What's Push about? "Well, it's really depressing," said Jackson. "It's about a 16-year-old illiterate girl. She's pregnant with a second child fathered by her father, and she's trying to learn to read.
"But it's good," she assured me.
Jackson wasn't the only person who mentioned this book during my survey. And she wouldn't let me hang up without promising to include The Color of Water by James McBride. "It's a memoir, a tribute really, written by a black man about his white mother." (This was fortunate, since Voice editor Sally Smith threatened to "graft" this book onto my list if no one mentioned it.)
Oh, and Jackson squeezed in another tip: "anything by Paul West!"
Being a Paul West fan myself, I'd recommend The Rat Man of Paris, a fictional story about one of France's great "noses," the men who create perfumes. Another Paul West favorite is Lord Byron's Doctor.
Next, I called Good Vibrations, on Valencia near 23rd Street, which sells books, too. (Go on, it'll give you an excuse to check out the store.) Good Vibrations' book buyer, Genanne Walsh, said her best bet for quality summer reading was The Gates of Paradise Anthology, edited by Alberto Manguel.
"I recommend this book because it has something for everyone," Walsh said. "It's literary without being pretentious. It's full of erotic, sexy, interesting stories by great writers." Like who, for instance? "Everything from John Cheever and Dorothy Allison to Alice Walker, whose story, `Porn,' describes the effects that pornography can have on a relationship."
When you've devoured that, she added, try the second Gates of Paradise Anthology, published in 1994. "There's a great story by Collette called `One Evening,' which tells the story of a secret affair and describes so well the lure of the forbidden." Okey-dokey.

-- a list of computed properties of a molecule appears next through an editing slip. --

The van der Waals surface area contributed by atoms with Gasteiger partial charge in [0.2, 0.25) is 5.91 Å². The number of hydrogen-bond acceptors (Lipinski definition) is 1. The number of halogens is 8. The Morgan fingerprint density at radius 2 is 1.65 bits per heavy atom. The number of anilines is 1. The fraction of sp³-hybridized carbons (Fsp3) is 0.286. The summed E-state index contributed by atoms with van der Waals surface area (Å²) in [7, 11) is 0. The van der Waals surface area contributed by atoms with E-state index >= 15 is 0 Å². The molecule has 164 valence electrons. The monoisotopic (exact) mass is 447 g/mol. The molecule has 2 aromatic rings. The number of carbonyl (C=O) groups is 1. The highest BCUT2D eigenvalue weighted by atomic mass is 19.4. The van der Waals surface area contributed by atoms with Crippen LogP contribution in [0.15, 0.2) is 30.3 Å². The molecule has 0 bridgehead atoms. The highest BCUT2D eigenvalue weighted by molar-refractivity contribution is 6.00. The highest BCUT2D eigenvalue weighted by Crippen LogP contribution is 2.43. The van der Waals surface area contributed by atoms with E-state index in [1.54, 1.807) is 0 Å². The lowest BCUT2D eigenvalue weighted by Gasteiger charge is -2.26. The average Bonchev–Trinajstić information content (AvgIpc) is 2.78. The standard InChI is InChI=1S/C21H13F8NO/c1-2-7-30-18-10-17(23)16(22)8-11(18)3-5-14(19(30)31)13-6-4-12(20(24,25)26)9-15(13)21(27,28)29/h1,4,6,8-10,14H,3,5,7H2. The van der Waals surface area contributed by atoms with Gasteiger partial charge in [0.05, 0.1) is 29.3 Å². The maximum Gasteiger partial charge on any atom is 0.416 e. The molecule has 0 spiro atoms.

Over at the Noe Valley Library on Jersey Street, head librarian Roberta Greifer insisted I lift my ban on best sellers, because the book she'd just read and is now recommending heartily is Jon Krakauer's Into Thin Air. It's about the ill-fated Mount Everest climbers.
"I wasn't too excited at first," admitted Greifer. "I figured I knew what it was about. And I'm afraid of heights! But I found the author's attempt at communion with nature to be noble. I found it riveting."
Carol Small, the Noe Valley children's librarian, suggested Scorpions by Walter Dean Myers. She described the novel, for ages 10 and up, as "a sad, but fascinating story of two boys in Harlem, their families, and the impact of friendship, guns, and gangs on their lives."
Last but not least, Jeff Doleman of Cover to Cover Booksellers on 24th Street discovered a book for those of us who do make it to the beach this summer.
Caught Inside by Daniel Duane is an account of the author's one-year hiatus in Santa Cruz, California, surfing. That's it. No lofty ambitions. No world-class competitions. Just surfing, watching out for sharks, and getting tanned to a nice coffee-bean color.
"He does some great descriptions of what it's like to surf," said Doleman. Doleman surfs, so he ought to know.